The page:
The Sun was low with a blinding glow,
the stoplight silhouetted.
You had to squint through the windshield’s glint
and slowed a bit and fretted,
since you couldn’t discern in the Sun’s bright burn
if the light was green or red.
Though it couldn’t be seen, you guessed it was green,
which nearly made you dead.
For you sped straight through—your car just flew!—
and crashed and bashed and banged
into another. The jolt. Oh, brother!
The metal—how it clanged!
Though the cars were stilled, no one was killed,
just shaken up like a gong
pelted by hail, or reeds in a gale.
Yet who was in the wrong?
A copper came, thought, “Who to blame?”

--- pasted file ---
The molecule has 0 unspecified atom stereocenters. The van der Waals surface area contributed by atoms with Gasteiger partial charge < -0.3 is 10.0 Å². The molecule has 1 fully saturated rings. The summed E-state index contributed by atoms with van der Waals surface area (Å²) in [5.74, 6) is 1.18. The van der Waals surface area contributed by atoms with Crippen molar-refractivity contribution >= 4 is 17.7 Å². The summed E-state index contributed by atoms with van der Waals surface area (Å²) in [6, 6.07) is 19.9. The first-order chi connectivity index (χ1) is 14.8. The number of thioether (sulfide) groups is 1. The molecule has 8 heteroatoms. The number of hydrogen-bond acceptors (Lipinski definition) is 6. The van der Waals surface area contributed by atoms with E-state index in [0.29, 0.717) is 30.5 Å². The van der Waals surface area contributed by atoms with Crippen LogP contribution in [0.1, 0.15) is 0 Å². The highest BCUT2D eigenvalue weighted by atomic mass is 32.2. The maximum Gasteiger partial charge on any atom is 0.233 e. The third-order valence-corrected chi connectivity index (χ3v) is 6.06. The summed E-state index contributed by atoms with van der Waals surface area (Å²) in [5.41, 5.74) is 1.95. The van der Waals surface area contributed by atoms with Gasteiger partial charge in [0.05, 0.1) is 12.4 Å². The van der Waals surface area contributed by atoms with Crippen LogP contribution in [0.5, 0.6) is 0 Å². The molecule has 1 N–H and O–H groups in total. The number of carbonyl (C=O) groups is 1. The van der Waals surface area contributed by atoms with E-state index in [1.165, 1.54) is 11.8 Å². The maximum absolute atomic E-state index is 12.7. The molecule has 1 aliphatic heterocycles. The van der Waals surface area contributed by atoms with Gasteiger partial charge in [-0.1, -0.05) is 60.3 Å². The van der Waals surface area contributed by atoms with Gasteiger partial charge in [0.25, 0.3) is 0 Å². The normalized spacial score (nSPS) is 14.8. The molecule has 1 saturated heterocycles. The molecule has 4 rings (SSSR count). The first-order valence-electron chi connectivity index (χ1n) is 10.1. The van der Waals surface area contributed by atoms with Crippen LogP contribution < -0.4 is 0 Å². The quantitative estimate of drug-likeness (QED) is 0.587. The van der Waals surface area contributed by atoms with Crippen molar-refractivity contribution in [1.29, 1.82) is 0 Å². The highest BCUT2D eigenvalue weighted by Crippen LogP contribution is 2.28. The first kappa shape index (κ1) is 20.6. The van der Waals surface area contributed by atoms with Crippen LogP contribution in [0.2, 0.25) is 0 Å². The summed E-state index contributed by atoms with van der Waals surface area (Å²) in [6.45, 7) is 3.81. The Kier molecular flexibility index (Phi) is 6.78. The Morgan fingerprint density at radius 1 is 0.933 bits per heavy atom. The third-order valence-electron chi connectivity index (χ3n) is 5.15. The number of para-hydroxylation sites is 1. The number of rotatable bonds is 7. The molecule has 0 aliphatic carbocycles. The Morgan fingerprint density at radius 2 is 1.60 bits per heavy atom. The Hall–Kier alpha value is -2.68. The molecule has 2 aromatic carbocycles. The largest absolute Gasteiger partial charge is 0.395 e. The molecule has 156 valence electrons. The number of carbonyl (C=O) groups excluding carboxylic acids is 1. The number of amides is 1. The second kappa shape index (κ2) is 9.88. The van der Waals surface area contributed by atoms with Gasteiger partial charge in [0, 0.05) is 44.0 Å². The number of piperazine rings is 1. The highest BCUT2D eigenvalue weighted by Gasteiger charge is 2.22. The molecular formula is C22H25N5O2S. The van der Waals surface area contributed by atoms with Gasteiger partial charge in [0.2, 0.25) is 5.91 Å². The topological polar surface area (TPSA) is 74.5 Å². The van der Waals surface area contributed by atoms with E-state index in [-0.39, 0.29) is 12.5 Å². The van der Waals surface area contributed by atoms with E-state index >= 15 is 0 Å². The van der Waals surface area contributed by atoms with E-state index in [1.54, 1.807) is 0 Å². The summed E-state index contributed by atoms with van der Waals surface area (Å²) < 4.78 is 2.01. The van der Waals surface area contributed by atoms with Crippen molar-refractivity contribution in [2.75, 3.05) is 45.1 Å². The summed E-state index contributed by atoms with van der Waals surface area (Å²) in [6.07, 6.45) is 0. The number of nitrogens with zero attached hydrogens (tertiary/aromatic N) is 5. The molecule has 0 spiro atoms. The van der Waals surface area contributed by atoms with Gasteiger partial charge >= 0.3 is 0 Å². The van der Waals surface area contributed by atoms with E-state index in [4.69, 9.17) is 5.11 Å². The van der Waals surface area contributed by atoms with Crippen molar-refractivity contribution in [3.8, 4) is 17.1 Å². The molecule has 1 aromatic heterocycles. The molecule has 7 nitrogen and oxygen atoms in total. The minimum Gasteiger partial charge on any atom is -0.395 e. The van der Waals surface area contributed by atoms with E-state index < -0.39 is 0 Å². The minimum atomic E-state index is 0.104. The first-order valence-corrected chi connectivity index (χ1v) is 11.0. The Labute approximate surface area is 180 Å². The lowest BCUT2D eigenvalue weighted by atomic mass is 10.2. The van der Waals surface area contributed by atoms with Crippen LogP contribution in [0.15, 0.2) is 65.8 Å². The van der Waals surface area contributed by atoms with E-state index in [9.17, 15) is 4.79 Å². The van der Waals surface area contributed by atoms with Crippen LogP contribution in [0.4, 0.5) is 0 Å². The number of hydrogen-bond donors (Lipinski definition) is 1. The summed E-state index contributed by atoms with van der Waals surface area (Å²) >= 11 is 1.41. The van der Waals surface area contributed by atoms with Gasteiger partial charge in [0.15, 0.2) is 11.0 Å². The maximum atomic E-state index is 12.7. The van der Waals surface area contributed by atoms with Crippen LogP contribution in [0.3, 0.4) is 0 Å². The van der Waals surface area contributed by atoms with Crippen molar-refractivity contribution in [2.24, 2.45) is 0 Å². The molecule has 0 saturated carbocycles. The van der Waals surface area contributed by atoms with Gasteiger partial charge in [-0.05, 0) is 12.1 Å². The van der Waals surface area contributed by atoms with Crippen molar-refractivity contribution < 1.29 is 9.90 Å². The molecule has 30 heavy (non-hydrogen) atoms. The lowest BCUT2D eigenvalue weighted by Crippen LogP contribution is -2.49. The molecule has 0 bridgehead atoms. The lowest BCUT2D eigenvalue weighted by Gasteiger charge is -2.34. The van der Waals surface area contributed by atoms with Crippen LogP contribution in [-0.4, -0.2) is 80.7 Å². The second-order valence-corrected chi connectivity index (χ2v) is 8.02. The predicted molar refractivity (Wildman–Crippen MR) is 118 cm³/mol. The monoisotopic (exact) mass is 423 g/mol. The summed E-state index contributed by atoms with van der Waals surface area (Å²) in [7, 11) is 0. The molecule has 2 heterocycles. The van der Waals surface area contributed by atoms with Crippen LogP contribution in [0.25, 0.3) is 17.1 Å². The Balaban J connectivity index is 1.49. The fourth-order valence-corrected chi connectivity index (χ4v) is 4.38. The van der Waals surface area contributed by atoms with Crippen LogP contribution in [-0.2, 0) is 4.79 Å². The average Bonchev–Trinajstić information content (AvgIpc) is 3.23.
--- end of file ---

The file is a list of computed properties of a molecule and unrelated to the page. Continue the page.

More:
made many an observation;
said, “It’s no use, I can’t deduce
the cause and write a citation.”
Then you gazed at the sky with a squinty eye
and knew on whom to place
the blame. Oh, yes, he’d never confess,
yet flaunts his fulgent face.
It was the Sun—that son of a gun—
that gaseous, jumbo ball
who warms the Earth and gives life birth,
yet doesn't care at all
’bout folks in cars or flies in jars
or kids with sunlit kites.
He goes on glowing while ferns are growing
and fools run traffic lights.